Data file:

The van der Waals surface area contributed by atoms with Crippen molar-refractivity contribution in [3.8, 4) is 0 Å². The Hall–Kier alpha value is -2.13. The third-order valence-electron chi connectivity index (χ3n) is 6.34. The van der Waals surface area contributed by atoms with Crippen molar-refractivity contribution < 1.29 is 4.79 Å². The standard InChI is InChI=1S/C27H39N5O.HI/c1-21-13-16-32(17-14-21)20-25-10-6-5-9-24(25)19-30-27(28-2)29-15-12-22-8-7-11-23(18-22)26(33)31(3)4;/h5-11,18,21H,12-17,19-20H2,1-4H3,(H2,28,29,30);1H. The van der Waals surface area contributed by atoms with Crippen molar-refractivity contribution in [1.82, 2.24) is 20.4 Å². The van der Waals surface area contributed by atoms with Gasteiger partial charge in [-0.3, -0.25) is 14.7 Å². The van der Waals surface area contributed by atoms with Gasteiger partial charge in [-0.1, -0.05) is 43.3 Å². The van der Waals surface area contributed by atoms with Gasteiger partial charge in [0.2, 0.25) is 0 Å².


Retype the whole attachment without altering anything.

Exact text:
The van der Waals surface area contributed by atoms with Crippen molar-refractivity contribution in [3.8, 4) is 0 Å². The Hall–Kier alpha value is -2.13. The third-order valence-electron chi connectivity index (χ3n) is 6.34. The van der Waals surface area contributed by atoms with Crippen molar-refractivity contribution < 1.29 is 4.79 Å². The standard InChI is InChI=1S/C27H39N5O.HI/c1-21-13-16-32(17-14-21)20-25-10-6-5-9-24(25)19-30-27(28-2)29-15-12-22-8-7-11-23(18-22)26(33)31(3)4;/h5-11,18,21H,12-17,19-20H2,1-4H3,(H2,28,29,30);1H. The van der Waals surface area contributed by atoms with Crippen molar-refractivity contribution in [1.82, 2.24) is 20.4 Å². The van der Waals surface area contributed by atoms with Gasteiger partial charge in [-0.3, -0.25) is 14.7 Å². The van der Waals surface area contributed by atoms with Gasteiger partial charge in [-0.1, -0.05) is 43.3 Å². The van der Waals surface area contributed by atoms with Gasteiger partial charge in [0.2, 0.25) is 0 Å².